What is the Palaeolithic ‘Caveman’ diet you ask? In modern day, it is basically grain free/dairy free eating. Removing the two food groups that came with the evolution of modern agriculture. Unlike the Ketogenic diet, which is extremely high fat and low carb, Paleo lets you have a more balanced profile between carbs, protein, and fats.
What are some reasons to go grain free/dairy free?
- It helps with insulin resistance, Type 2 Diabetes, and lowers cardiovascular risk factors such as high blood pressure and bad LDL cholesterol. The same can be said for the Mediterranean diet which is also well studied. (1)
- Can’t handle the love handles? It is proven effective for weight loss without completely restricting the carbohydrates. Unlike the recently popular ketogenic diet (extremely low carb) which is not for everyone, particularly those with low kidney function. (2)
- An overall decrease in body inflammation. Although studies suggest this is a result of any weight loss! After 2 years the Paleo diet showed decreases in many blood markers of inflammation, including C Reactive Protein (CRP). At the Natural Care Clinic we use it to support methylation pathways, liver detoxification, and genetic malfunctions behind many health issues. This includes MTHFR genetic defects seen in Autism Spectrum Disorder and infertility. (3)
- It can impact mood, especially when you’re cutting out inflammatory carbohydrates such as grains! “Mood and cognitive improvements were more closely related to a higher intake of the modified Paleolithic diet than to exercise and stress management dosage.” (4) Need I say more? Its also correlated with better memory tasks!
- It makes you feel fuller, longer. Maybe its the protein content, maybe its the higher energy density of the foods. Either way it alters the satiety hormones produced in the gut and the brain. No more feeling the need to snack late into the night. (5)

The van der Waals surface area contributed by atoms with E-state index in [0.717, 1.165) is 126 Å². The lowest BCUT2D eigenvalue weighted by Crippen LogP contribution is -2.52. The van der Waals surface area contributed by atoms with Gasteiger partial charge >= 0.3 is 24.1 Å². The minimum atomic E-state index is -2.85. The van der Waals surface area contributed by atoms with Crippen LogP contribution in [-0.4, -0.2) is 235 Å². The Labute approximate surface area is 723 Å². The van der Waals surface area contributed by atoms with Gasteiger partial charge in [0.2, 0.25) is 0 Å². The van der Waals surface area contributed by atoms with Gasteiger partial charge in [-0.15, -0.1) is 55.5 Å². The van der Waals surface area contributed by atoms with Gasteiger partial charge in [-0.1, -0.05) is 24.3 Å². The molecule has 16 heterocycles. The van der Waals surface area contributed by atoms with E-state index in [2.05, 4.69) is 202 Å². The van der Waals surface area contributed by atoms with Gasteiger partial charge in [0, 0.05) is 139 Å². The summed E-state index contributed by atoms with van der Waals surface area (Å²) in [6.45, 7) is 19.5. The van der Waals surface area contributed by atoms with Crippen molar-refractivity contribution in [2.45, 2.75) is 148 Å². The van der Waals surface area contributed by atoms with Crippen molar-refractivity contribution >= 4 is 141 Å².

Whether the reason is removing inflammatory foods or adding in more nutrients, the health benefits of Paleo are getting stronger by the year. Simply put, it is home cooked meals with whole foods. Locally sourced is better too. The recipes and resources are endless both online and in a large city like Burlington. Anything that could positively impact your health is worth a three month trial!
Yours in Health,
Dr. Mollie, ND
1. Otten J, Stomby A, Waling M, Isaksson A, Tellström A, Lundin-Olsson L, Brage S, Ryberg M, Svensson M, Olsson T. Benefits of a Paleolithic diet with and without supervised exercise on fat mass, insulin sensitivity, and glycemic control: a randomized controlled trial in individuals with type 2 diabetes. Diabetes Metab Res Rev. 2017 Jan;33(1). doi: 10.1002/dmrr.2828. Epub 2016 Jun 30.
2. Genoni A, Lyons-Wall P, Lo J, Devine A. Cardiovascular, Metabolic Effects and Dietary Composition of Ad-Libitum Paleolithic vs. Australian Guide to Healthy Eating Diets: A 4-Week Randomised Trial. Nutrients. 2016 May 23;8(5). pii: E314. doi: 10.3390/nu8050314.
3. Blomquist C, Alvehus M, Burén J, Ryberg M, Larsson C, Lindahl B, Mellberg C, Söderström I, Chorell E, Olsson T. Attenuated Low-Grade Inflammation Following Long-Term Dietary Intervention in Postmenopausal Women with Obesity. Obesity (Silver Spring). 2017 May;25(5):892-900. doi: 10.1002/oby.21815.
4. Lee JE, Bisht B, Hall MJ, Rubenstein LM, Louison R, Klein DT, Wahls TL. A Multimodal, Nonpharmacologic Intervention Improves Mood and Cognitive Function in People with Multiple Sclerosis. J Am Coll Nutr. 2017 Mar-Apr;36(3):150-168. doi: 10.1080/07315724.2016.1255160. Epub 2017 Apr 10.
5. Bligh HF, Godsland IF, Frost G, Hunter KJ, Murray P, MacAulay K, Hyliands D, Talbot DC, Casey J, Mulder TP, Berry MJ. Plant-rich mixed meals based on Palaeolithic diet principles have a dramatic impact on incretin, peptide YY and satiety response, but show little effect on glucose and insulin homeostasis: an acute-effects randomised study. Br J Nutr. 2015 Feb 28;113(4):574-84. doi: 10.1017/S0007114514004012. Epub 2015 Feb 9.